The next morning we checked out of the Palace to spend the day learning about the management of the Darling River and the adjoining Menindee Lakes, now flooded with water due to heavy rains but in many years nearly or completely empty. It doesn’t help that cotton farmers have been diverting more and more water upstream, making the dry years even drier. But again, we’re here in a wet year, meaning lots of green—and plenty of flies and mozzies! After traveling around the lakes, and at one point having to drive along a flooded road, we arrived at Kinchega National Park, which was an enormous sheep station for much of the 20th century. We bunked in the old sheep shearers’ quarters, and on our walks found rusty shears and other equipment lying about. Best of all, the place was rife with emus and kangaroos. Another of our uncles from Aboriginal camp who’d decided to rejoin us, Uncle Rob, showed us how to track them. Seeing tame kangaroos in a petting zoo is one thing, seeing wild ones bounding through the outback quite another.
During our two days at the park, the students broke into four groups to conduct research on local plants and insects under the supervision of Derek, our visiting field biologist. Philip and I moved around from group to group to see what they were doing, which ranged from observing the highly antagonistic relations between male and female Orb Weaver spiders (the females attack males who try to steal their food and end up eating them after mating—yikes!) to measuring the girth of certain tree species at different points in the flood plain. On our second day at Kinchega, the students presented their findings in formal presentations, after which we took the bus back to Broken Hill and spent one more night at the Palace Hotel.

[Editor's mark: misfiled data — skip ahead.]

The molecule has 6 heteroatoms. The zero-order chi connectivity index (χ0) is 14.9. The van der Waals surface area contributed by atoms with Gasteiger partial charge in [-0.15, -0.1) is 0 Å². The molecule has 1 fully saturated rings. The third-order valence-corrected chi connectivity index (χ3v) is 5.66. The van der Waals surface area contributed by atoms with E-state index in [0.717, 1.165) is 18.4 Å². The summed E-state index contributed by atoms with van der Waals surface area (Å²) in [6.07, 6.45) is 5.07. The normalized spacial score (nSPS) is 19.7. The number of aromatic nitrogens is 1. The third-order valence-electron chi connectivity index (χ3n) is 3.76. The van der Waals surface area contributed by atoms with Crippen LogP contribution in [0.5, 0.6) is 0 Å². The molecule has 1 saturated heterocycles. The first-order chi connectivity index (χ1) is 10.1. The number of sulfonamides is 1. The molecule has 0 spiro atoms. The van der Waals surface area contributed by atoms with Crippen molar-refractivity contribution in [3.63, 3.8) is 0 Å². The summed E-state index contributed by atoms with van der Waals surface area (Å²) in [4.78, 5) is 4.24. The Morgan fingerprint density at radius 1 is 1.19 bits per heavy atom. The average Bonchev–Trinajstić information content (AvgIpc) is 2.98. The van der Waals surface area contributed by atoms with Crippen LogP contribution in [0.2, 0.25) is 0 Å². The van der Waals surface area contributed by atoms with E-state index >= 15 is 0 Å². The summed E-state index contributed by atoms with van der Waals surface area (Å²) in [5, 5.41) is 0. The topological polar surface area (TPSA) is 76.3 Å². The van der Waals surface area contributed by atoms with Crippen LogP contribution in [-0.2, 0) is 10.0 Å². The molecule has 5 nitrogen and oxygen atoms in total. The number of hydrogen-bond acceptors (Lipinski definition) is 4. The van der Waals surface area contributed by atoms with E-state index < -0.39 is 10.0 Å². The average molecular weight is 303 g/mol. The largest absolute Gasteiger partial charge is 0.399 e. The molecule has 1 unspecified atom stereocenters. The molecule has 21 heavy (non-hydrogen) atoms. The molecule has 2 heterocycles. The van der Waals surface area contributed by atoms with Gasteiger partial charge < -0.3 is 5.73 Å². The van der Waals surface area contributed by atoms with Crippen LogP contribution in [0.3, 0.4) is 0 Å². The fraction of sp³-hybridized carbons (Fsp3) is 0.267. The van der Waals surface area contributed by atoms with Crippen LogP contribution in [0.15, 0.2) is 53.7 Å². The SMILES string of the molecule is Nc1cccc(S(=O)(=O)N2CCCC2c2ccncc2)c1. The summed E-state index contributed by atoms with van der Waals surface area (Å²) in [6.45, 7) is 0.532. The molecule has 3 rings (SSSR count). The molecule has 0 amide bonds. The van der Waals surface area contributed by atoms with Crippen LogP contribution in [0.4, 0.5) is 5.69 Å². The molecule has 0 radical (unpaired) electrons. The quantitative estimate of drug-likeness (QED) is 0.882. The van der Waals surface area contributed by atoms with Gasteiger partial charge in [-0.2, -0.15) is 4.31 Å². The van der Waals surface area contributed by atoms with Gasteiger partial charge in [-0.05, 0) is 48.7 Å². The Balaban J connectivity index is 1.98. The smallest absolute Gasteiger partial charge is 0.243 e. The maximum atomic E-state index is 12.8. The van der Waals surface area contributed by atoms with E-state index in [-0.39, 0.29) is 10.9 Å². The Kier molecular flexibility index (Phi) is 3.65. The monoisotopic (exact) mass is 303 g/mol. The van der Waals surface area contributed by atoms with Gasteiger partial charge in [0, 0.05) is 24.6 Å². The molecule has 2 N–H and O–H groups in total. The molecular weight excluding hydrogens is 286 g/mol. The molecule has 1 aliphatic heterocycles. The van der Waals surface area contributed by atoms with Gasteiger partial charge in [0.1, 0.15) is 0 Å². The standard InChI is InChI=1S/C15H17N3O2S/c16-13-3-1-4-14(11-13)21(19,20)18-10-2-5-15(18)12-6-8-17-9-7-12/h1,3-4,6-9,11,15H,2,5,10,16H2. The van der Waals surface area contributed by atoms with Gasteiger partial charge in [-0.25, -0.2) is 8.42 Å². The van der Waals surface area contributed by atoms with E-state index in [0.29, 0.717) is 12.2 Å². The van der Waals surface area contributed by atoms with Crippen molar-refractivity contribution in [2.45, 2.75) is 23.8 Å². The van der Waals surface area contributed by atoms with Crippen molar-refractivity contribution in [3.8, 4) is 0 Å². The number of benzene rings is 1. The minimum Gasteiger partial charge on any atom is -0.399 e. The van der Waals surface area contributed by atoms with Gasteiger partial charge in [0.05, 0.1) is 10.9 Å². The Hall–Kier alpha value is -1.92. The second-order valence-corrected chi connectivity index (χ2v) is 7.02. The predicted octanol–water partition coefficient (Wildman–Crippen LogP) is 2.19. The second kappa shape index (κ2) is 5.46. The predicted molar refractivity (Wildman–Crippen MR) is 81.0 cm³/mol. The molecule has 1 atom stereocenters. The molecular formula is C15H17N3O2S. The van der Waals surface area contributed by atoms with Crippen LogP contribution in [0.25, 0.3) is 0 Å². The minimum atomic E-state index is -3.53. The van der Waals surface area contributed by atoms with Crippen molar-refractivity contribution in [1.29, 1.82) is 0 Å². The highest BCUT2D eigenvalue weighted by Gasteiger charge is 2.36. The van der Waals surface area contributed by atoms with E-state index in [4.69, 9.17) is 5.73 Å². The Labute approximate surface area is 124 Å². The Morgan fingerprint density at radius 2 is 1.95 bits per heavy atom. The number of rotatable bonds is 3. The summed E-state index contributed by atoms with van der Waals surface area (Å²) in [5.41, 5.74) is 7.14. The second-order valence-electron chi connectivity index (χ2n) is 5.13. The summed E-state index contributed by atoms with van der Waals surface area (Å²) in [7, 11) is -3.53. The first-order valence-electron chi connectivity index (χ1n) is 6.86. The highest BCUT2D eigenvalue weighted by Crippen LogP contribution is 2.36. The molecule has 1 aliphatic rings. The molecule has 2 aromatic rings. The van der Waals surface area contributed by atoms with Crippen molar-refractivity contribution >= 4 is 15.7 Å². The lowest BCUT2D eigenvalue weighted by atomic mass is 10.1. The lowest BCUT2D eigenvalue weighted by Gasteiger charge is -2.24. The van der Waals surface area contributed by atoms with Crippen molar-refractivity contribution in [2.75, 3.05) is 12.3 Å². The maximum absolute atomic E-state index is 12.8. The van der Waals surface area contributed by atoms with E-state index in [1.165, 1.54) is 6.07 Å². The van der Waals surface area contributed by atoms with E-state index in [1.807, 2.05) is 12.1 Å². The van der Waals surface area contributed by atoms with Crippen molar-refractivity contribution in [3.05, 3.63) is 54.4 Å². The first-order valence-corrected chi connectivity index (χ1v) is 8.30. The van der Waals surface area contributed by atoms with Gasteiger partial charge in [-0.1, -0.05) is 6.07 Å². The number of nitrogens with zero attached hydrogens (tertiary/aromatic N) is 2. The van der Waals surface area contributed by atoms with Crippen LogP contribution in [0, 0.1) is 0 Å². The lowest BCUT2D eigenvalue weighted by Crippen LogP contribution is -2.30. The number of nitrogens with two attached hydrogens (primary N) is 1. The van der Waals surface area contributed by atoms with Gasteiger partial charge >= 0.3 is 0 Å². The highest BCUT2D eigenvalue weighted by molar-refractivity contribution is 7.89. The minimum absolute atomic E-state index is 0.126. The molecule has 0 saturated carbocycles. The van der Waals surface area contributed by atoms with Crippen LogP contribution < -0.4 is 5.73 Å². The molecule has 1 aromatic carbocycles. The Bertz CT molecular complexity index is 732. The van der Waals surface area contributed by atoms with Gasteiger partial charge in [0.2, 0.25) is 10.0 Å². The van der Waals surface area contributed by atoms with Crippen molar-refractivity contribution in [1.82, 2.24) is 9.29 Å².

The following morning we paid a fascinating visit to the “School of the Air,” which was begun in the 1950s to educate children living in the outback. The school originally took advantage of the radios used by communities to contact the Flying Doctors Service, but now uses computers hooked up to a satellite relay. We were able to watch two kindergarten teachers lead about ten logged-in children through a lesson focused on the letter a. Very, very cute. The school also occasionally flies teachers to remote locations for home visits and brings children together twice a year so they can experience what it’s like to learn in a classroom. All of this is provided by the state free of charge. We left impressed.
Next we learned about the mining history of Broken Hill from Barney, a local geologist, who led us through a defunct silver mine. After donning helmets with headlights, we explored the old tunnels and learned how the mine was created and operated. The main lesson? It sucked to be a miner. If an accidental explosion didn’t kill you in an instant, the mica-filled dust would eventually destroy your lungs.
On that note, I’ll pass things off to Philip, who’ll talk about the sheep station (this one operational!) that we visited in Renmark, a 5-hour drive from Broken Hill.
|Another interior shot of the Palace Hotel|
|Ranger explains contemporary Aboriginal sculpture|
at the Living Desert
|In Silverton with the Mad Max cars|
|View of Broken Hill from the Living Desert|
|Café on rim of mine at Broken Hill|
|Geared up and ready to descend into|
the Daydream Mine
|Some of our students on the way to Kinchega|
|Flooded road on the way to Kinchega|
|Students observe the fascinating world of ants--for three hours!|
|Can you spot the roo?|
|Our sheep shearers' quarters at Kinchega|
|Andy's office at Kinchega|
|Sunset over Emu Lake at Kinchega|